La Nina contributes to wildfire threat in Midwest
OKLAHOMA CITY, OK - Conditions are ripe for winter wildfires from the mid-South through the Great Plains thanks to a combination of weather factors, including the climate phenomenon known as La Nina, that have left a lot of dry growth.
In addition to the La Nina, an occasional cooling of the equatorial Pacific Ocean that affects global weather and leaves the nation's midsection drier than normal in winter, a wet spring led to heavy growth of vegetation that a mild summer didn't kill off. A dry November increased drought conditions in states including Oklahoma, Kansas, Arkansas and Texas, said Oklahoma's state climatologist, Gary McManus.
McManus compared the potential scenario to that in March, when wildfires in northwestern Oklahoma, southwestern Kansas and the Texas Panhandle scorched a total of more than 2,000 square miles (5180 sq. kilometers) left six people dead and killed thousands of head of livestock.
"What we see is this La Nina pattern, a cooling of the waters off the coast of South America, and what this means is above normal temperatures and below normal precipitation," most likely from December through February or early March, he said, adding that precipitation won't help dormant vegetation at this point.
"Even if we get rain and snow right now, it won't turn anything green," McManus said, noting that drought in the region is spreading and intensifying.
The latest U.S. Drought Monitor map, released Thursday, shows extreme drought conditions in more than a dozen counties in western Arkansas and southeastern Oklahoma, where none existed a week earlier. Much of the remainder of the western half of Arkansas is in severe drought, as is southeastern Oklahoma, northeastern Texas, in addition to northern Louisiana and parts of southern Missouri.
"We are kind of seeing the epicenter of this drought originate in western Arkansas and eastern Oklahoma and moving westward," potentially as far as New Mexico, according to Todd Lindley, science and operations officer at the National Weather Service Forecast Office in Norman, Oklahoma.
In western Arkansas, fires in the Ouachita and the Ozark national forests began last week and burned a total of about 4 1/2 square miles (11 1/2 sq. kilometers), according to Tracy Farley, a spokeswoman for the two forests.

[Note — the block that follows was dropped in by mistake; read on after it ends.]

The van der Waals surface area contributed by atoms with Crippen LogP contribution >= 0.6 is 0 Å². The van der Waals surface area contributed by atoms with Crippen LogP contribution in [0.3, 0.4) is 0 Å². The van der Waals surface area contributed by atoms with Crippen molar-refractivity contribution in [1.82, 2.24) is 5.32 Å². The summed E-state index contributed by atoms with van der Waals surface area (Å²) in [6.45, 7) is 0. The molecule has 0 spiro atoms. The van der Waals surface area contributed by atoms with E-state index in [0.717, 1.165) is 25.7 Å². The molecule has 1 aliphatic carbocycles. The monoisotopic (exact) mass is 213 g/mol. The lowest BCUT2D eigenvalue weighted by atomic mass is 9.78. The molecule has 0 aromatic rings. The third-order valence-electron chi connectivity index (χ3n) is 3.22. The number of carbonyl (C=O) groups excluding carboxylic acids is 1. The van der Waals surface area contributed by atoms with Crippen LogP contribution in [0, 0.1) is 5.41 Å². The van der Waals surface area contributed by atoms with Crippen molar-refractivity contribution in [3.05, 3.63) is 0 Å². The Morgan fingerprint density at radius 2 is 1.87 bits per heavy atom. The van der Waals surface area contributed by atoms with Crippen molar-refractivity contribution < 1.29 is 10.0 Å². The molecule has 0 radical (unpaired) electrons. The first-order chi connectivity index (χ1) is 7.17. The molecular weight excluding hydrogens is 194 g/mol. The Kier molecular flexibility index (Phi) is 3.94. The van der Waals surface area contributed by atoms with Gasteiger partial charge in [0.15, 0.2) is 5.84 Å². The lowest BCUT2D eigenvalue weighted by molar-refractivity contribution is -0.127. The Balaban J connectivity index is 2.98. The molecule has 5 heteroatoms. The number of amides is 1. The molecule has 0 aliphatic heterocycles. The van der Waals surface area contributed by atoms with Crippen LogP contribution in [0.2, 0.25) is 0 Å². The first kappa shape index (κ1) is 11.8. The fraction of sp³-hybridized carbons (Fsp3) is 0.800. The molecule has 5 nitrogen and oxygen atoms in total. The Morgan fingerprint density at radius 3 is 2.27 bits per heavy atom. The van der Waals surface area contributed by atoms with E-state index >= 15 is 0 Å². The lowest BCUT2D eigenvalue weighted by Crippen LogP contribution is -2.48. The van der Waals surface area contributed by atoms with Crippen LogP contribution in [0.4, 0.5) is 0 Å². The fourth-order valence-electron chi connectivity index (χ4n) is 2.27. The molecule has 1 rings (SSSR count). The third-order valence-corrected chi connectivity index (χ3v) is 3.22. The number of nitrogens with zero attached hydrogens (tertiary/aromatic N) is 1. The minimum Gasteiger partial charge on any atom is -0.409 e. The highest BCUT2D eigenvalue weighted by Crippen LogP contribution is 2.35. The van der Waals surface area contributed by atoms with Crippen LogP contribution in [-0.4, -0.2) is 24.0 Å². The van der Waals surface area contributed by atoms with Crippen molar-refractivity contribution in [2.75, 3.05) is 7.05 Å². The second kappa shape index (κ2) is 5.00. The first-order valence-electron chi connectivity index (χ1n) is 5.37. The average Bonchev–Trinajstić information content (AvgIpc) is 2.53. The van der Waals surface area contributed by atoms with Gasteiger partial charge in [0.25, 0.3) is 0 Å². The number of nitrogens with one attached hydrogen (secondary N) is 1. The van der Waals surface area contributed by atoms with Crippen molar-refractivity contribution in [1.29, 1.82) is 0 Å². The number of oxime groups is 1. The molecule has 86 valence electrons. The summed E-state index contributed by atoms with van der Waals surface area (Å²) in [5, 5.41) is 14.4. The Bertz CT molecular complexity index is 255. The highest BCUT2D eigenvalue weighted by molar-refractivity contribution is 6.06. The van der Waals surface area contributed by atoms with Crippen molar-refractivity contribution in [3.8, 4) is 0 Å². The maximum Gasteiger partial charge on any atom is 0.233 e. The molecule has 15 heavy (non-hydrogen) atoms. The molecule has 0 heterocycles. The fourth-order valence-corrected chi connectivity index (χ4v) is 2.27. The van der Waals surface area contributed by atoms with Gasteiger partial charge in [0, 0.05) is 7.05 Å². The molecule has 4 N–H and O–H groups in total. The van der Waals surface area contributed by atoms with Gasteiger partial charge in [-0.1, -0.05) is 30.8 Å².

"It's dramatically dry earlier in the season," which typically would not begin experiencing such weather until January, Lindley said.
He said it's very similar to the weather pattern last year that created the conditions for the large wildfires that began March 6 in northwestern Oklahoma because of downed power lines and eventually burned for more than a week, charring more than 1,200 square miles (3,100 sq. kilometers) in Oklahoma and southwestern Kansas.
Stanley Barby, who owns Bar B Ranch near Beaver in the Oklahoma Panhandle, said the fires burned 33,000 acres (13,355 hectares) of his 50,000-acre (20235-hectare) ranch. He said the ranch is still recovering from the loss of pastures, fences, barns, three houses and some cattle, and that there is no way to prepare for such an event — just hope it doesn't happen again.
"Mother Nature controls it, you just take it one day at a time, that's just a part of being a rancher and a farmer ... we just accept it," Barby said, "We just pray for a break, 'Mother Nature give us a break,' that's all we can do."
The potential of a large wildfire outbreak is scary, said Mark Goeller, state fire management chief of Oklahoma Forestry Services.
"We've been really watching closely for the past two months," Goeller said. "We are just in a preparedness mode. I've been in contact with other states on the availability of crews" and with the U.S. Forest Service about the availability of aircraft.
But fires begin in multiple states, he said, those resources will be difficult to obtain for every state involved.
"It will start to be tough, because other states as they start to experience fire occurrences, then bringing people from (other states) will be harder and harder," Goeller said.
Also, some states have reported drones flying above wildfires as aircraft attempt to drop water on the flames or are searching for or monitoring fires.
In Arkansas last week, a drone above a fire in northern Arkansas forced an aircraft that was monitoring the flames to divert.
Firefighting agencies will reroute or ground aircraft if a drone is seen because a collision with the device could cause the aircraft to crash.